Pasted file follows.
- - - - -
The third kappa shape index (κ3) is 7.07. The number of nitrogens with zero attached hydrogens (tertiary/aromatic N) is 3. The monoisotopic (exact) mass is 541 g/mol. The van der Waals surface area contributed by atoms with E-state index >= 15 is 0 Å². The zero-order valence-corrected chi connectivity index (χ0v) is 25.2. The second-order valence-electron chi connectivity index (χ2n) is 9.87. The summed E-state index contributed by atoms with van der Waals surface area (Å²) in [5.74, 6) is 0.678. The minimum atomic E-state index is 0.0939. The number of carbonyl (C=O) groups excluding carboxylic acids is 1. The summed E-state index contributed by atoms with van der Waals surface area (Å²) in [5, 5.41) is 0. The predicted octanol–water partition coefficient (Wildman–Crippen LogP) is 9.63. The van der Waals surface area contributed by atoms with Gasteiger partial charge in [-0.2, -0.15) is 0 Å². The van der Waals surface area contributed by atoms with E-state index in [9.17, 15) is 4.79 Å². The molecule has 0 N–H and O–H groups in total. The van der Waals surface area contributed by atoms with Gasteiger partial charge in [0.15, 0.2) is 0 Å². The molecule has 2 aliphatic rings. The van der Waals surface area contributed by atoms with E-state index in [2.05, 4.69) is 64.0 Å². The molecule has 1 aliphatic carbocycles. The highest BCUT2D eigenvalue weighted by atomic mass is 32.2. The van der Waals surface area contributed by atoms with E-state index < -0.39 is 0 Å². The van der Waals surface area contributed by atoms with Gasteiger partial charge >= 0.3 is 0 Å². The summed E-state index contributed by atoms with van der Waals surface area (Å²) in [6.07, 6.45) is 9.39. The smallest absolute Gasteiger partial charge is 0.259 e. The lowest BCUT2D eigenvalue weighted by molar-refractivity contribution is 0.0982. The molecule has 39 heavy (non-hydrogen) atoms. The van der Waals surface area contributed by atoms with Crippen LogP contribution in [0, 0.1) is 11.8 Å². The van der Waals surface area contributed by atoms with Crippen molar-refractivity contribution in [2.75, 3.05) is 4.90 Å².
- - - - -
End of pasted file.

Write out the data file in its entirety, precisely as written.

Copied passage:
The third kappa shape index (κ3) is 7.07. The number of nitrogens with zero attached hydrogens (tertiary/aromatic N) is 3. The monoisotopic (exact) mass is 541 g/mol. The van der Waals surface area contributed by atoms with E-state index >= 15 is 0 Å². The zero-order valence-corrected chi connectivity index (χ0v) is 25.2. The second-order valence-electron chi connectivity index (χ2n) is 9.87. The summed E-state index contributed by atoms with van der Waals surface area (Å²) in [5.74, 6) is 0.678. The minimum atomic E-state index is 0.0939. The number of carbonyl (C=O) groups excluding carboxylic acids is 1. The summed E-state index contributed by atoms with van der Waals surface area (Å²) in [5, 5.41) is 0. The predicted octanol–water partition coefficient (Wildman–Crippen LogP) is 9.63. The van der Waals surface area contributed by atoms with Gasteiger partial charge in [-0.2, -0.15) is 0 Å². The van der Waals surface area contributed by atoms with E-state index in [9.17, 15) is 4.79 Å². The molecule has 0 N–H and O–H groups in total. The van der Waals surface area contributed by atoms with Gasteiger partial charge in [0.15, 0.2) is 0 Å². The molecule has 2 aliphatic rings. The van der Waals surface area contributed by atoms with E-state index in [2.05, 4.69) is 64.0 Å². The molecule has 1 aliphatic carbocycles. The highest BCUT2D eigenvalue weighted by atomic mass is 32.2. The van der Waals surface area contributed by atoms with E-state index < -0.39 is 0 Å². The van der Waals surface area contributed by atoms with Gasteiger partial charge >= 0.3 is 0 Å². The summed E-state index contributed by atoms with van der Waals surface area (Å²) in [6.07, 6.45) is 9.39. The smallest absolute Gasteiger partial charge is 0.259 e. The lowest BCUT2D eigenvalue weighted by molar-refractivity contribution is 0.0982. The molecule has 39 heavy (non-hydrogen) atoms. The van der Waals surface area contributed by atoms with Crippen LogP contribution in [0, 0.1) is 11.8 Å². The van der Waals surface area contributed by atoms with Crippen molar-refractivity contribution in [2.75, 3.05) is 4.90 Å².